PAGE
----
The ruling is not final. Meta may file an appeal before the Appeal Court.

Behind the scenes: this case against Facebook has continued since 2018

SIN is a social organization that promotes knowledge on the harmful effects of psychoactive substances and helps people who use them. Its goals include reducing the harms caused by substance abuse.

In 2018, without a warning or transparent explanation, Facebook removed SIN’s fanpages and groups, stating that they “violated Community Standards”. In January 2019, one of the organization’s Instagram accounts was removed on similar grounds (the app also belongs to Meta).

“Our fanpage was removed without a warning, without any explanation why we were being censored and without any indication which content specifically violated the Community Standards. We were also not given the possibility to effectively appeal the ban. Years of our work and memories recorded on this page were at the mercy of corporate whims. Facebook was SIN’s primary communication channel, but more importantly, it was also a goldmine of information on harm reduction, dependence prevention and specific psychoactive substances. A popular fanpage with an archive of information amassed over 7 years could reach more people in need, and the knowledge collected there could help minimize risks and protect people’s health.”

Jakub “Gessler” Nowak, SIN spokesman and board member

On 7 May 2019, SIN – supported by the Panoptykon Foundation – filed a lawsuit in a Polish court, demanding that Facebook apologize publicly and restore access to the removed pages and accounts. In June 2019, SIN was able to secure interim measures: for the duration of the trial, the court obliged Facebook to store all data from the removed profile, and prohibited Facebook from removing content posted by the organization’s new account.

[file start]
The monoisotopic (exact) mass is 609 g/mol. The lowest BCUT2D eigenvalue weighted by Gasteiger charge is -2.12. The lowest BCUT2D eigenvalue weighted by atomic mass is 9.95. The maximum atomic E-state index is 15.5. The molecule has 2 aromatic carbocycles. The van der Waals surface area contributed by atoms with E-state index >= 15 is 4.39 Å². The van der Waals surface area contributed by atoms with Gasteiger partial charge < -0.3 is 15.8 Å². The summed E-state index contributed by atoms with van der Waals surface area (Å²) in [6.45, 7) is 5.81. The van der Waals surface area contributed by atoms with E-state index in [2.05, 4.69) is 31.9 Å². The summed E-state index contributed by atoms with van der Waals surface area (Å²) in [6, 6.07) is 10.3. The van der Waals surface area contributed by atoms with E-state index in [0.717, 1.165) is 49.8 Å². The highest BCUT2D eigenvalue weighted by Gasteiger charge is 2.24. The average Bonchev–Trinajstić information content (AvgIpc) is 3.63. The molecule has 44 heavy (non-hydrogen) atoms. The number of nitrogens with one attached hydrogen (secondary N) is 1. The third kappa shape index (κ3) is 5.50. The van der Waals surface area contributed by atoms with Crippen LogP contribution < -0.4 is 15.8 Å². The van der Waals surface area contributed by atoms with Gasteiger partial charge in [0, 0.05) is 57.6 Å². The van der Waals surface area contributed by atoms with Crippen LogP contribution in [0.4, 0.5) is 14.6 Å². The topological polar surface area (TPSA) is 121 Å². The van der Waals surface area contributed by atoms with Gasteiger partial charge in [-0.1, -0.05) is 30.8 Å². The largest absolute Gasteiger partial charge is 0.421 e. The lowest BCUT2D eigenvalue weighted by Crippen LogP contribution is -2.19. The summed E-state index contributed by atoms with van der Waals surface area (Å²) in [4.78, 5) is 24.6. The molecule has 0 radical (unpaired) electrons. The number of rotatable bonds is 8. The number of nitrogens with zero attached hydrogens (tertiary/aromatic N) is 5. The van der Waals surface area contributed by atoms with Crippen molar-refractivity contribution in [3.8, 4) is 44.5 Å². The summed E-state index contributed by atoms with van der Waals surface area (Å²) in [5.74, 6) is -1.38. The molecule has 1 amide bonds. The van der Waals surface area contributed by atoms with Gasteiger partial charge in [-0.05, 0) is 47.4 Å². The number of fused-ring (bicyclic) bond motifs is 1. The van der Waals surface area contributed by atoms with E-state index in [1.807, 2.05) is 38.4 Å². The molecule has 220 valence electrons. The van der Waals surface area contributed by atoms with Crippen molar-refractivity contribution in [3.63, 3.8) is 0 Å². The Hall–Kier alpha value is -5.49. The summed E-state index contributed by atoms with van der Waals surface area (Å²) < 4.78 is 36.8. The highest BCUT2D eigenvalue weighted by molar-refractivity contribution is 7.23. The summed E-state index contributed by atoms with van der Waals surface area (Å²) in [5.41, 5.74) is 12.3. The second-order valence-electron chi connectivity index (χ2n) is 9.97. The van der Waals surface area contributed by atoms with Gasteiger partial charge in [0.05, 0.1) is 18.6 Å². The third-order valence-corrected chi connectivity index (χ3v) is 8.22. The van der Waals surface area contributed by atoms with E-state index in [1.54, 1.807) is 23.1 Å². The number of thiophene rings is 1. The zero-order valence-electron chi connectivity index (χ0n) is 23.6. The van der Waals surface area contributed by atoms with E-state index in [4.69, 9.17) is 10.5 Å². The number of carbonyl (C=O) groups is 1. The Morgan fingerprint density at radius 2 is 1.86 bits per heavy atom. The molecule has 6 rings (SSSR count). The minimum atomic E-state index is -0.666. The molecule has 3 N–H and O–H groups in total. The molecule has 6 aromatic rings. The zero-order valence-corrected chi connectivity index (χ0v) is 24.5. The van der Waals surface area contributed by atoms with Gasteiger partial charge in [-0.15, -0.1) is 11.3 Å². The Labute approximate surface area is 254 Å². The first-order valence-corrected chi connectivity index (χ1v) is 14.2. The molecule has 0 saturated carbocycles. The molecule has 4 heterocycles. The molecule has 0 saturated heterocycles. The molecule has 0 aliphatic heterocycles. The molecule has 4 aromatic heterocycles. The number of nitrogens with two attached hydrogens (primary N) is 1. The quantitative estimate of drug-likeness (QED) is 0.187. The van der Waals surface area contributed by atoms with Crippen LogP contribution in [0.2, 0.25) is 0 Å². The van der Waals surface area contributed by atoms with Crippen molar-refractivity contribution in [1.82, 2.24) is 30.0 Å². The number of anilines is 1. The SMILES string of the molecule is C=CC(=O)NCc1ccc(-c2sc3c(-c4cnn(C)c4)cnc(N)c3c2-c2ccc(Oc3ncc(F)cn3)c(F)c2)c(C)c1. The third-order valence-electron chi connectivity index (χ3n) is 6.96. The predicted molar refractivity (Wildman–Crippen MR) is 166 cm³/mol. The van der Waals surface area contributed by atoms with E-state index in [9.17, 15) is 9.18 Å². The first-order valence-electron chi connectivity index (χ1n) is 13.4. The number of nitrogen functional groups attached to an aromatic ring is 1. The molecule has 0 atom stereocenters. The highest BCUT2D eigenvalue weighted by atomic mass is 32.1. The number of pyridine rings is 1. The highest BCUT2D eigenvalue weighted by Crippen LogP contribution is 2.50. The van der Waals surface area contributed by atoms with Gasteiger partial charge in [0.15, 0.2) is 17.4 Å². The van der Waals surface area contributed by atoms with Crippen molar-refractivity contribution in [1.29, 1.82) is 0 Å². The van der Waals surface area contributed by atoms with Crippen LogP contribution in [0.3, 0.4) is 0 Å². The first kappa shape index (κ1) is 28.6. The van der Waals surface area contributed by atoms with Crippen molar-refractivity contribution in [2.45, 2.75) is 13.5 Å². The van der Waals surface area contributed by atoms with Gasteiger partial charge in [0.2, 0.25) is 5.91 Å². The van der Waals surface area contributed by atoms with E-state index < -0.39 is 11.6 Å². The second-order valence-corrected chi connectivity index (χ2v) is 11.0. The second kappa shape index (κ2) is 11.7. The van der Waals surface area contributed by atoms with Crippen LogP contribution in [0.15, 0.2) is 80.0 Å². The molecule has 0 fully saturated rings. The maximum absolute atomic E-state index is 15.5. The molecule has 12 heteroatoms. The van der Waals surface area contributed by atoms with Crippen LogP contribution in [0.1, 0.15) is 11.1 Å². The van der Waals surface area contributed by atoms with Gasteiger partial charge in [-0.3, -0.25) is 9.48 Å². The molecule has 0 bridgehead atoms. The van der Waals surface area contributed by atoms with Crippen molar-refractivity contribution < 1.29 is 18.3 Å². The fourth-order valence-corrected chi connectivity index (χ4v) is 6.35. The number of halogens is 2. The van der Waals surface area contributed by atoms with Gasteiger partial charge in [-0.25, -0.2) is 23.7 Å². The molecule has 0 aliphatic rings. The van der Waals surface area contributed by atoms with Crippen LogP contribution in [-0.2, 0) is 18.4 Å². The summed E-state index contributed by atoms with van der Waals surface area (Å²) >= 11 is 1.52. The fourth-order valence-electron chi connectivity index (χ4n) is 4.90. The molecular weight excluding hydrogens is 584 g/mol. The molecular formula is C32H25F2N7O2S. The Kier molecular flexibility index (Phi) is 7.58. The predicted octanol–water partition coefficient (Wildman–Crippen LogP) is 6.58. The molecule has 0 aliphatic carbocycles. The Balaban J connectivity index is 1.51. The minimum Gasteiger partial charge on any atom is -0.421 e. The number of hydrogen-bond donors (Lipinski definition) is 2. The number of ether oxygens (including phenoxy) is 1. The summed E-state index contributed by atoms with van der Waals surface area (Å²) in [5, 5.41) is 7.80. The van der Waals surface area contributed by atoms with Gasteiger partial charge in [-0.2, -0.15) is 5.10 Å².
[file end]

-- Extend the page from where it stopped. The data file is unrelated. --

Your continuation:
Facebook questioned both the Polish court’s jurisdiction (claiming that the competent court was located in Ireland) and the language in which the documents were written (SIN was forced to pay almost 9,000 złoty for an official translation; the equivalent of ca. €2,100 or $2,300).

Case number: IV C 608/19

On Panoptykon’s request, SIN is represented pro bono by Advocate Łukasz Lasek, Advocate Bartosz Troczyński and Attorney-at-Law Piotr Golędzinowski from Wardyński & Partners.

The decision’s significance

  1. The decision indicates that blocking accounts and content without any justification or the possibility of appeal is against the law. Platforms must explain to their users why they have been blocked, and give them the possibility to effectively challenge the decision. Platforms cannot decide at their own discretion who can say what online.
  2. The ruling opens up a legal path for people aggrieved by a wrongful account ban. The ruling confirms that they may challenge a platform’s decision in front of an independent institution.
  3. The ruling confirms that blocked users can assert their rights against global internet platforms in Polish courts, under Polish law.
Dominika Chachuła